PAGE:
Turning the tide: Ghana's innovative approach to tackle marine plastic pollution with citizen science
Working with IIASA researchers, Ghana has adopted a citizen science approach to addressing the problem of plastic pollution in marine environments, becoming the first country to integrate this type of data on marine plastic litter into its official monitoring and reporting processes. A new study presents this innovative approach on Ghana’s citizen science journey and offers a pathway that can potentially be adopted in other countries.
Cimic Group’s CPB Contractors has been selected by the Victorian Government to deliver the first major tunnelling package on the Suburban Rail Loop East project, as part of the Suburban Connect consortium, alongside Acciona and Ghella.
BAM Nuttall Limited
Work begins in West Northants on HS2’s longest ‘green tunnel’
Work begins in West Northants on HS2’s longest ‘green tunnel’ (Credits: HS2)
HS2 has begun assembling the project’s longest ‘green tunnel’ – designed to blend the high speed railway into the rural landscape and reduce disruption for communities around Greatworth in West Northamptonshire.
Unlike a bored tunnel, the shallow one-and-a-half mile (2.7km) tunnel is being built using a ‘cut and cover’ process. This involves excavating a cutting, building the tunnel and then burying it, with trees, shrubs and hedgerows planted on top to blend in with the surrounding countryside. The tunnel structure will be made from more than five thousand giant concrete segments, made at a specialist pre-cast factory in Derbyshire, and assembled on site by HS2’s main works contractor, EKFB - a team made up of Eiffage, Kier, Ferrovial Construction and BAM Nuttall.
Applying lessons from the construction of the latest French high-speed lines, EKFB opted for this modular approach – instead of a traditional process of pouring the concrete on site – to boost efficiency and cut the amount of embedded carbon in the structure.
Greatworth is one of five ‘green tunnels’ that are being built on phase one of the HS2 project, which is designed to improve links between London, Birmingham and the north, boost the economy and free up more space on the existing rail network for freight and local services.
HS2 Ltd’s Project Client Neil Winterburn, said: “Greatworth is one of five green tunnels between London and Birmingham designed to protect the natural environment and reduce disruption for local communities - and it’s great to see the first arches in position.
“Our trains will be powered by zero carbon electricity but it’s also important to reduce the amount of carbon embedded in construction. The off-site manufacturing techniques being used will help cutting the overall amount of carbon-intensive concrete and steel in the tunnel and help spread the supply chain benefits of the project across the UK.”
Designed as an m-shaped double arch, the tunnel will have separate halves for southbound and northbound trains. Five different concrete precast segments will be slotted together to achieve the double arch which is the height of two double-decker buses – one central pier, two side walls and two roof slabs. The tunnel segments are being made by Stanton Precast in Ilkeston, Derbyshire, as part of a contract which could create up to 100 local jobs. All 5,410 segments will be steel reinforced, with the largest weighing up to 43 tonnes.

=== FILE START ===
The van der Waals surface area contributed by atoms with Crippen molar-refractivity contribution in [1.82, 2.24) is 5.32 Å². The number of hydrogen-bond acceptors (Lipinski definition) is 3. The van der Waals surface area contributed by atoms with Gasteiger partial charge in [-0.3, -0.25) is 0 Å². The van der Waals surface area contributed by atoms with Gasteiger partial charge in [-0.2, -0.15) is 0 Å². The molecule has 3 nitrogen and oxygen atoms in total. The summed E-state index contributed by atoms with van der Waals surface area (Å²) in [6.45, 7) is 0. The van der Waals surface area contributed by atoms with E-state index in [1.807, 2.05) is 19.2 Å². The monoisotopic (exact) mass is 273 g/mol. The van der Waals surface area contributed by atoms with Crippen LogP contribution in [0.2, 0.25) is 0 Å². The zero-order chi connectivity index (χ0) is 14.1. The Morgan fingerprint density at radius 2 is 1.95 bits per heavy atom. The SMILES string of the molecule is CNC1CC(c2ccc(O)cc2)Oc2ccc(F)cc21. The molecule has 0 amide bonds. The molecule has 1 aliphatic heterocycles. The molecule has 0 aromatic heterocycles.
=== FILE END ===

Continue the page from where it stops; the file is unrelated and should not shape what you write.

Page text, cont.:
Concrete and steel are some of the biggest sources of carbon emissions within the construction industry and by reducing the amount of both materials needed for the tunnel, this lighter-weight modular approach is expected to more than halve the amount of carbon embedded in the structure. It also requires less people and equipment on site, improving safety and reducing disruption for residents.
EKFB’s Programme Director Emmanuel Rossignol, said: “To see the construction start on HS2’s second cut and cover tunnel in Northamptonshire is a proud milestone for the team. The design and construction approach of this tunnel is unique to the UK, and there are many benefits associated with this methodology, including a reduction in our carbon footprint, but it’s not been without its challenges along the way. Our expert teams are to thank for their dedication as we continue to advance the construction programme across the Chipping Warden and Greatworth green tunnels.”
The tunnel will be built in sections, with construction of the main structure expected to take around two years. Local roads such as the B4525, Sulgrave Road, Helmsdon Road and access for Greatworth Park will be realigned to cross the tunnel, as well as local footpaths.
Tailored landscaping design plans are also being developed, with thousands of native trees and shrubs typical to the local area – such as Silver Birch, Oak, Beech and Willow – planted to create new woodland areas around the portals and recreate the hedgerows and field boundaries on top of the tunnel.
Lessons learned during the construction of a similar green tunnel at Chipping Warden are being applied to the delivery of Greatworth. These include changes to quality control and the delivery and installation of the segments.
Shorter green tunnels are also being built at Wendover in Buckinghamshire, Burton Green in Warwickshire and in the London Borough of Hillingdon. All the tunnels will have specially designed ‘porous portals’ at either end to reduce the noise of trains entering and exiting the tunnel, along with small portal buildings to house safety and electrical equipment.
In June 2023, a resilient 8.0 m diameter Robbins Single Shield TBM completed its second tunnel at Turkey’s Bahçe-Nurdaği Railway. The machine completed 9.6 km of tunneling, adding on to the 9.2 km it completed in its initial railway tunnel in 2020 – for a total of more than 18 km bored.
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